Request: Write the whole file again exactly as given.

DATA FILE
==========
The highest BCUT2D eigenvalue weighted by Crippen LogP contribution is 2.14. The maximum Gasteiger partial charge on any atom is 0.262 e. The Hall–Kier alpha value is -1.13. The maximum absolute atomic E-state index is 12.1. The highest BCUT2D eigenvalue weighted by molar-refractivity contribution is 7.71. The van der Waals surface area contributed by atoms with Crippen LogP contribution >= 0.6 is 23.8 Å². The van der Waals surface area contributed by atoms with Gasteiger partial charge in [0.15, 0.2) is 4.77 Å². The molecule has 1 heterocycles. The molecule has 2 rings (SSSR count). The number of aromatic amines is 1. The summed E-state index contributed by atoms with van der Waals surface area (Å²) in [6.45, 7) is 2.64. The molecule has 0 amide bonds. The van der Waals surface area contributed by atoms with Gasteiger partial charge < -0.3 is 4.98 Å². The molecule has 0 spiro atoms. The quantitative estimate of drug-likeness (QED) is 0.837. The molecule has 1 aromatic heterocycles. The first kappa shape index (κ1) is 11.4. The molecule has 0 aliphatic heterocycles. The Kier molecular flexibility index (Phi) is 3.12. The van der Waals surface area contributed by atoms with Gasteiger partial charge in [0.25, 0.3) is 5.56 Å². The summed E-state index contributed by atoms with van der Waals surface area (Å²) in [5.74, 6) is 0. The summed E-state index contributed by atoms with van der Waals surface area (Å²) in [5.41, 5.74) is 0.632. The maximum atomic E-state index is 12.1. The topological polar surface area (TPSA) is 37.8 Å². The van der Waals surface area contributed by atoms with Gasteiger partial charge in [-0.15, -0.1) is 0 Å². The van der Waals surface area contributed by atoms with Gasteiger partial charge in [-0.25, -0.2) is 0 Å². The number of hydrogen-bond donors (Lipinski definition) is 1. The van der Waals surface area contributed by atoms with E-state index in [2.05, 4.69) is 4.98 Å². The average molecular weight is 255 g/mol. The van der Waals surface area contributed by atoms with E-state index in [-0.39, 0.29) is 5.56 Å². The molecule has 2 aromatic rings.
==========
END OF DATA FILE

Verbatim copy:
The highest BCUT2D eigenvalue weighted by Crippen LogP contribution is 2.14. The maximum Gasteiger partial charge on any atom is 0.262 e. The Hall–Kier alpha value is -1.13. The maximum absolute atomic E-state index is 12.1. The highest BCUT2D eigenvalue weighted by molar-refractivity contribution is 7.71. The van der Waals surface area contributed by atoms with Crippen LogP contribution >= 0.6 is 23.8 Å². The van der Waals surface area contributed by atoms with Gasteiger partial charge in [0.15, 0.2) is 4.77 Å². The molecule has 1 heterocycles. The molecule has 2 rings (SSSR count). The number of aromatic amines is 1. The summed E-state index contributed by atoms with van der Waals surface area (Å²) in [6.45, 7) is 2.64. The molecule has 0 amide bonds. The van der Waals surface area contributed by atoms with Gasteiger partial charge < -0.3 is 4.98 Å². The molecule has 0 spiro atoms. The quantitative estimate of drug-likeness (QED) is 0.837. The molecule has 1 aromatic heterocycles. The first kappa shape index (κ1) is 11.4. The molecule has 0 aliphatic heterocycles. The Kier molecular flexibility index (Phi) is 3.12. The van der Waals surface area contributed by atoms with Gasteiger partial charge in [0.25, 0.3) is 5.56 Å². The summed E-state index contributed by atoms with van der Waals surface area (Å²) in [5.74, 6) is 0. The summed E-state index contributed by atoms with van der Waals surface area (Å²) in [5.41, 5.74) is 0.632. The maximum atomic E-state index is 12.1. The topological polar surface area (TPSA) is 37.8 Å². The van der Waals surface area contributed by atoms with Gasteiger partial charge in [-0.15, -0.1) is 0 Å². The van der Waals surface area contributed by atoms with Gasteiger partial charge in [-0.25, -0.2) is 0 Å². The number of hydrogen-bond donors (Lipinski definition) is 1. The van der Waals surface area contributed by atoms with E-state index in [2.05, 4.69) is 4.98 Å². The average molecular weight is 255 g/mol. The van der Waals surface area contributed by atoms with E-state index in [-0.39, 0.29) is 5.56 Å². The molecule has 2 aromatic rings.